Principles of Management for Uncertain Times

We are in the midst of economic uncertainty, and no one can accurately predict how long this crisis will last and what the long-term ramifications from this crisis will be. The only certainty is that the business practices that we have relied on for decades will require change. That means that business management philosophies must be altered to meet the forthcoming challenges.

The current business environment will require managers at every level to provide the leadership necessary to navigate the organization through the impending economic turmoil. A competent manger must always possess certain key traits to be an effective leader, such as accountability, confidence, and integrity. In these challenging times, a manager must also be organized and maintain the skills necessary to supervise and direct employees in an effort to advance the implemented goals and strategies of the organization by communicating effectively and engaging in conflicts productively.

Managers must provide the leadership required to facilitate the required organizational change. There are six leadership traits that are essential to managing through change in uncertain times:

1. Ethics

2. Communication

3. Involvement

4. Spirit

5. Flexibility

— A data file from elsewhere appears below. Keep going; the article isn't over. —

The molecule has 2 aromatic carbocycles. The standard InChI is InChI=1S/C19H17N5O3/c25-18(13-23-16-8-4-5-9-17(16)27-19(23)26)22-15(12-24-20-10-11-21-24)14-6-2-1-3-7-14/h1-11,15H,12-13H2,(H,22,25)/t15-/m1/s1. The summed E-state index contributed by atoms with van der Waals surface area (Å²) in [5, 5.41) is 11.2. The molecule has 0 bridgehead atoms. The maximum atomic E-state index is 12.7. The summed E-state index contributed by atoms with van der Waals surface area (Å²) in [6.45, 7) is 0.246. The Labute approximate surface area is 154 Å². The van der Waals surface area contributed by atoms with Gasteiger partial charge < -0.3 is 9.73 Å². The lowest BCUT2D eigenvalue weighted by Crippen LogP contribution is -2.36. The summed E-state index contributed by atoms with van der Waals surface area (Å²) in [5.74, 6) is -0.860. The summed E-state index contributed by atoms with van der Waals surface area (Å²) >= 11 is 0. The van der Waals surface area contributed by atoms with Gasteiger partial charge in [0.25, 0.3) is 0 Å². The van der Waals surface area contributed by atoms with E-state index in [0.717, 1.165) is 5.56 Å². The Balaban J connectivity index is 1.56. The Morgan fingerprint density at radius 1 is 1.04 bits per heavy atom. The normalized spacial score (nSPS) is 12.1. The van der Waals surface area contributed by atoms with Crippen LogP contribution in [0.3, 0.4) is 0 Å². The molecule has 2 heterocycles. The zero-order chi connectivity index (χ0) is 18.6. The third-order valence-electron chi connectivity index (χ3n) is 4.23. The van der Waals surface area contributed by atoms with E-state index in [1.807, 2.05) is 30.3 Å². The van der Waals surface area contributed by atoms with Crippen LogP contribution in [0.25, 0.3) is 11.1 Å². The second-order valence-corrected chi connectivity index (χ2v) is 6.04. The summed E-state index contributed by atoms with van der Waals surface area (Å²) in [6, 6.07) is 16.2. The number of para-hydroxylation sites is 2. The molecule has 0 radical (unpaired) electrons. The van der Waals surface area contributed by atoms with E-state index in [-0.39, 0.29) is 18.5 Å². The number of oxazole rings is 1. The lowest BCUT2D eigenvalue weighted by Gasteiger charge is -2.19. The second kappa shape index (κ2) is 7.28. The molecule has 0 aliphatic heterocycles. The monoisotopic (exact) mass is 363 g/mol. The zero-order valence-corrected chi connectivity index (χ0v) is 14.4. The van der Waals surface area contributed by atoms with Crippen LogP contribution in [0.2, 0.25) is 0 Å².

6. Vision of the future


Business ethics is by definition “the moral standards by which a company conducts itself.” The company’s leaders and managers have a personal obligation to conduct themselves and the organization’s business practices in an ethical manner. Companies with unethical business practices have lined the front page of the nation’s newspapers in the last decade, perhaps none bigger than Enron and Arthur Anderson, whose demise can be directly attributed to unethical practices of top management. In some respects, the current global economic crisis has been propagated by unethical business schemes.

Business ethics is divided into three equally important categories: non-discretionary, organization specific, and discretionary.

Non-discretionary ethics includes universal items that allow for zero tolerance if they are violated. These include laws and regulations, public and employee safety, and truthfulness in financial statements.